In early spring, the ground moves.
I take the dog out behind the garage, and she
freezes, lock-kneed, paws akimbo. The leaves
animate; if you’re quiet, there’s a muscular
It’s 1987; I’m eleven. I’m laying in the way-back of the van, reading
by flashlight. My two brothers are asleep, splayed across the bench
seat, and my parents are talking –quietly. I haven’t been able to sleep.
In June, a girl-woman disappeared; they found her in the woods, chained
to a tree. In July, a schoolteacher disappeared: they found her in the woods. In
July, a mother of two disappeared –her kids at home, a basket of wet
laundry. They found her the next morning.
All I remember
were women chained to trees. I’d been reading
things I shouldn’t.
They were talking, low. My father
said, “I told her they caught him.” He said, “the cops think there was more
than one guy –”
“You didn’t tell her that, did you?” asked my mother. “No,” my father
said, “but it looks like a copycat.”
I wake up with a sick stomach –agita. I dream I’ve been eating
sauerkraut. Each time you open the freezer, go outside
for a smoke, I’m awake, hoping you’ll come to bed.
The worms are huge: big around as a finger, at least half a foot
long. Beware bare feet, or even flip-flops, sandals. If you stand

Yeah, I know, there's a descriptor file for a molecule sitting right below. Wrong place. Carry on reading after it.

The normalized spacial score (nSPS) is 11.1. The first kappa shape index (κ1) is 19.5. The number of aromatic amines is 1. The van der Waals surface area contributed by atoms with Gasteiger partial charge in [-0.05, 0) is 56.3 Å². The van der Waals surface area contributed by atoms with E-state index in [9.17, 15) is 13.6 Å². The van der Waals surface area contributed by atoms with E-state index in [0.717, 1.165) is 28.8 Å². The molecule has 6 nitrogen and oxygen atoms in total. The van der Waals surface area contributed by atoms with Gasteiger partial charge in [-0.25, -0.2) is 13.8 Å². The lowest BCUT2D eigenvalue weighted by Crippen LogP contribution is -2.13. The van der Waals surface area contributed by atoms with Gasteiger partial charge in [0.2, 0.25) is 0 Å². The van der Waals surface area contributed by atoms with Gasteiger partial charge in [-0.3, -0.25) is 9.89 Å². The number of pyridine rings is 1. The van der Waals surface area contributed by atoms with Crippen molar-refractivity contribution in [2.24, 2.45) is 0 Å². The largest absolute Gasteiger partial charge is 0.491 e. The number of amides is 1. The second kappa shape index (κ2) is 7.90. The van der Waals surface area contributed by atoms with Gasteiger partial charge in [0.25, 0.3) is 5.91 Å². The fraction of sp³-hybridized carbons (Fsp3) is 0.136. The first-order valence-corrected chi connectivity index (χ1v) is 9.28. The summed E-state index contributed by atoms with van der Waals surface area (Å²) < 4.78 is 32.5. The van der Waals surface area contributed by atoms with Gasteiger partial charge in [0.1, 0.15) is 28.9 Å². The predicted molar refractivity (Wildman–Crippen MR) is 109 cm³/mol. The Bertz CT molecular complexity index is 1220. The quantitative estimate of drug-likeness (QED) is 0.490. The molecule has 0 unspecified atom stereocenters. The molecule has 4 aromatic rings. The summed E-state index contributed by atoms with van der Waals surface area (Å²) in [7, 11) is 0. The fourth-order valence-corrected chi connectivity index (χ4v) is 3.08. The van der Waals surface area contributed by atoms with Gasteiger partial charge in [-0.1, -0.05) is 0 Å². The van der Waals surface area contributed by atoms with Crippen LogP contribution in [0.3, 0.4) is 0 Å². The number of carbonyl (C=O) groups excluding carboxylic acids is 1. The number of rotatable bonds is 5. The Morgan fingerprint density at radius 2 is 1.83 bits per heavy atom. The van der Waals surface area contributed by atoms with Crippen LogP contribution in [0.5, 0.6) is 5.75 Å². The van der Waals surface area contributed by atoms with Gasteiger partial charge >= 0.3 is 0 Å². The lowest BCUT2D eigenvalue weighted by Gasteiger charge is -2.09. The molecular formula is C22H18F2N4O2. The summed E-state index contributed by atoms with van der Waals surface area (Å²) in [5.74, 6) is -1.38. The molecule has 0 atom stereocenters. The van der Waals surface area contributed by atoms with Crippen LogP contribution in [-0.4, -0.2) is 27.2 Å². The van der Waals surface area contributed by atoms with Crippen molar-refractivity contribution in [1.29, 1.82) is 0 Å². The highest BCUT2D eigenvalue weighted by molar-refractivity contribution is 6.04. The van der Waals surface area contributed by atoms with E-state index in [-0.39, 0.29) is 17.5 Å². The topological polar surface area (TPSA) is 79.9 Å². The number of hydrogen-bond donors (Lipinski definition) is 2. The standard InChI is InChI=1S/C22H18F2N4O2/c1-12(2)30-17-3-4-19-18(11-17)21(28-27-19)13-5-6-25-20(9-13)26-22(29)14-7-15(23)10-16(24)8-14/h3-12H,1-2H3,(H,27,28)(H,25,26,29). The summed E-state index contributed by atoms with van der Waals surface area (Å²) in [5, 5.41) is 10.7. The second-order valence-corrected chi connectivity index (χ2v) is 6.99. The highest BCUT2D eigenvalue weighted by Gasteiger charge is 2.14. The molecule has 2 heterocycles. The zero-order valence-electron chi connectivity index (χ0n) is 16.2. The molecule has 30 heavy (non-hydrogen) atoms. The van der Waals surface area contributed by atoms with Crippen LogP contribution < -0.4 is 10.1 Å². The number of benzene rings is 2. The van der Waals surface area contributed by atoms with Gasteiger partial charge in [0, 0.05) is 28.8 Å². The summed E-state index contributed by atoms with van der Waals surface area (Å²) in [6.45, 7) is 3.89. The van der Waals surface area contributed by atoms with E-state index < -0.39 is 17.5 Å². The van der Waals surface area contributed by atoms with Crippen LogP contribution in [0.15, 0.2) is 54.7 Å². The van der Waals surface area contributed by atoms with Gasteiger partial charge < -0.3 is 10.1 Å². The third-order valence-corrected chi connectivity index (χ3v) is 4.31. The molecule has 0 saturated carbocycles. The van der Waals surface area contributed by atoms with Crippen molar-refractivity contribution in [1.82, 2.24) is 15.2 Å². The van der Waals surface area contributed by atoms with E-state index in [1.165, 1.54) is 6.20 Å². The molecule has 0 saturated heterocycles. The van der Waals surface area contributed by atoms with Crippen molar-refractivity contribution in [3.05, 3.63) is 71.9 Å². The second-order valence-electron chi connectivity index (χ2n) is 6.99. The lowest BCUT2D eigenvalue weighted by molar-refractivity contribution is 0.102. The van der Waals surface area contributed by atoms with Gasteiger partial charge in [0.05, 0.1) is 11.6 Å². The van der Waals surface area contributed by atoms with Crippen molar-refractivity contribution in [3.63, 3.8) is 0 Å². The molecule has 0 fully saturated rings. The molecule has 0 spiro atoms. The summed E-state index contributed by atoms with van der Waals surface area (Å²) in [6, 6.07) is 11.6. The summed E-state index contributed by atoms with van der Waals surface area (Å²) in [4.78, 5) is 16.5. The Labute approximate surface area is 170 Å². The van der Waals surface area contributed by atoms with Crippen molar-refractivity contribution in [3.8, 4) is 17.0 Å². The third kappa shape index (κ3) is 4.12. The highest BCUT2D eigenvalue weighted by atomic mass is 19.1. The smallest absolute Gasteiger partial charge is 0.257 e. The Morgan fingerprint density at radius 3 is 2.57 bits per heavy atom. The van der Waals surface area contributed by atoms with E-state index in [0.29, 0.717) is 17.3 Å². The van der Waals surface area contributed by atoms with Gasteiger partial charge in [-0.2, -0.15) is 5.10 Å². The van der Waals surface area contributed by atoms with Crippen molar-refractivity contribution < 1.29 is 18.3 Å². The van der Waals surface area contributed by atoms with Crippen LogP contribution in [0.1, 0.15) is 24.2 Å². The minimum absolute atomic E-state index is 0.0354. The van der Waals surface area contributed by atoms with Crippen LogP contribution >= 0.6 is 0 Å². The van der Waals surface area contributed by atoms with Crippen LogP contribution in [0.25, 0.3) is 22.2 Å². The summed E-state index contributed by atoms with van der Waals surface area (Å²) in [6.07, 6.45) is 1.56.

very still, leaves and skin whisk past.
It’s the sound of the ice into the glass that does it. Open freezer, hand in ice
bin, two or three cubes percuss. (I don’t need to listen
for the cupboard door, the sound of threaded plastic turning.) For the first time, I think:
The story is that behind the garage was the outhouse for the original homestead. Paradise.
The story is that murder one and three were unrelated; The story is
my father & mother worried about me. They told me a story, then undid it, unknowingly.
The girl-woman’s body was found in “the pines” –where the rural kids go to drink, and make out, and try to be adult. The worms work their way through a yardworth’s of leaves each spring; a riot of writhing pink. This poem is a story too –only a story –. The danger of a final line is it becomes
the final line, a cage
of your own making. Tricky
stuff, this reverse
C. Kubasta experiments with hybrid forms, excerpted text, and shifting voices –her work has been called claustrophobic and unflinching. Her favorite rejection (so far) noted that one editor loved her work, and the other hated it. A 6-year-old once mistook her for Velma, from Scooby Doo, and was unduly excited. She feels a strong affinity for Skipper, Barbie’s flat-footed cousin. For each major publication, she celebrates with a new tattoo; someday she hopes to be completely sleeved –her skin a labyrinth of signifiers, utterly opaque. Find her at ckubasta.com.